This emergency bill is designed to give both employers and state administrative agencies more time to implement the law’s requirements. It is not yet known whether there are enough votes to delay implementation of the sick and safe leave law, but we will continue to provide updates on the status of this bill in the coming days.
The sick and safe leave law requires employers with 15 or more workers to allow them to earn up to five days per year of paid leave, which employees may use for their own illnesses or to attend to issues related to domestic violence or sexual assault. Employers with fewer than 15 employees would be required to allow workers to earn the same amount of unpaid leave. We will update this post when more information becomes available.
In last week’s post we explained the changes made by a newly proposed Department of Labor regulation, the purpose of which is make it easier for small employers to band together to form “association health plans” (“AHPs”). In that post, we promised to examine the impact of the proposed regulation on the small group and individual health insurance markets, which we will do in this post.
Did you get your first request for paid family leave yet? Well it’s finally here – New York State’s Paid Family Leave law finally touched down in workplaces across the state on New Year’s Day. As of this writing, millions of New York employees are now entitled to eight weeks of paid family leave benefits and the job protection rights that come along with it. This is a significant development for the State, legally and culturally. Employers have spent many months preparing (and we’ve spent many months helping them prepare) for the new law’s arrival and now it’s time to execute on those implementation plans.
We wrote extensively about the new law and its interpreting regulations here. We encourage you to read or revisit that post as it serves as a guide for employers seeking to comply with the new law. For specific questions, please feel free to contact us directly. And stay tuned as we will be updating this blog with new developments in the coming months. In the meantime, for those of you who are getting a bit of a late start, here is a brief summary of the new entitlement and what is required to comply.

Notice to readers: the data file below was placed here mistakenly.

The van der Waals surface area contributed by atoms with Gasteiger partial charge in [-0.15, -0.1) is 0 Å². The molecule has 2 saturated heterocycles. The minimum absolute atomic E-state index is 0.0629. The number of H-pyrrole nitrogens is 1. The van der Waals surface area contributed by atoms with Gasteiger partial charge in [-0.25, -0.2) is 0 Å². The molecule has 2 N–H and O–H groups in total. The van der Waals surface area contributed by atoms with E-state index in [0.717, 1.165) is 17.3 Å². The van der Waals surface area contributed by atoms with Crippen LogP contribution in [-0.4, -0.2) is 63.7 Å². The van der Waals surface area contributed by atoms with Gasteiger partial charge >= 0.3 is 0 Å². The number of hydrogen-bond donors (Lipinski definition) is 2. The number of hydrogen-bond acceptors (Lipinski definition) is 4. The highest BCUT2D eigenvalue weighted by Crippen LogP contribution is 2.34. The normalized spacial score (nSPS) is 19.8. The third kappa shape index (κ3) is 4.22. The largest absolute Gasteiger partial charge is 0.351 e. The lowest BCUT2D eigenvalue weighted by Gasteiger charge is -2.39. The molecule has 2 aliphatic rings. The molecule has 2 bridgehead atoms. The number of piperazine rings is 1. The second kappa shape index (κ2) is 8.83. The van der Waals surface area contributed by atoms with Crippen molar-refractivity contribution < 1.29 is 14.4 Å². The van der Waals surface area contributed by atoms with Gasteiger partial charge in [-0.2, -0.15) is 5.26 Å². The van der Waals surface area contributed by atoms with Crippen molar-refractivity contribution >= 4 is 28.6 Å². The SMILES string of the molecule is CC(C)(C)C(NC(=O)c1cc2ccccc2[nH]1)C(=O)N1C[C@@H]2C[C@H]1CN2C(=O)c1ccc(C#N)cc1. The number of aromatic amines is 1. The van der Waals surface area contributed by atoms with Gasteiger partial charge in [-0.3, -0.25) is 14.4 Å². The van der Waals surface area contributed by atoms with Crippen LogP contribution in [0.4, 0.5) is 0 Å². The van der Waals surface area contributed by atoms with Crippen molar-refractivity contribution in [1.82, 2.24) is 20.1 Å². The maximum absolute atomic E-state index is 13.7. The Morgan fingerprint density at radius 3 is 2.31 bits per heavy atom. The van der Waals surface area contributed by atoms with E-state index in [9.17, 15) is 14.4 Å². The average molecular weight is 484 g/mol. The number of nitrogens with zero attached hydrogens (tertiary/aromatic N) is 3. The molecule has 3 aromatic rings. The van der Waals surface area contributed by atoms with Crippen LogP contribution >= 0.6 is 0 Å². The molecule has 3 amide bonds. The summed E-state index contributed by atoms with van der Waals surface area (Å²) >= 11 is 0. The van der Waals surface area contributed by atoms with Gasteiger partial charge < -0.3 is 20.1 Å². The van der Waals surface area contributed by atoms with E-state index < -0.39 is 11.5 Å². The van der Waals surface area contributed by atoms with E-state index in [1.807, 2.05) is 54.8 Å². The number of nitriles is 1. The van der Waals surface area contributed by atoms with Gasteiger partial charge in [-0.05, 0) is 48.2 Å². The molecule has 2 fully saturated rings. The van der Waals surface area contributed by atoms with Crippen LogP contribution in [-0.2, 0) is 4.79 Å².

2017 is in the books and 2018 is now upon us. A dramatic close to 2017 on Capitol Hill ushered in sweeping changes to the tax code that will begin to impact both employers and employees in a number of ways – some more immediately – from employers losing deductions for sexual harassment settlement payouts, to penalties for high nonprofit executive compensation, to tax deferral on exercise of stock options for public company executives, to employee benefit plans. Wage and leave-related issues are also likely to dominate in 2018, as more states (and employers on their own initiative) increase wage thresholds and broaden employee paid and unpaid leave entitlements (even for some smaller employers). Salary history bans, such as those already enacted in New York City, Massachusetts, and California, will continue to get traction in 2018 as more states and municipalities jump on that bandwagon. We also expect to continue to witness a significant shift in the NLRB’s enforcement policy and decision-making; the NLRB’s new General Counsel has already announced a number of changes that are sure to make employers sigh with relief. Also in 2018, employers could continue to face rising uncertainty with respect to health plans in the wake of the tax bill’s repeal of the individual mandate that was central to keeping health plans affordable under the Affordable Care Act. Finally, so that we can help keep you accountable to the five New Year’s resolutions we made for you over the holidays (that we know you were eager to adopt as your own), we have collected them for you here: (1) review and refresh your non-harassment policies and training; (2) update your leave policies; (3) make sure your job applications comply with new state ban-the-box laws and salary history inquiry bans; (4) assess the strength and enforceability of your post-employment covenants under changing state law; and (5) make sure your employee benefit plans are compliant.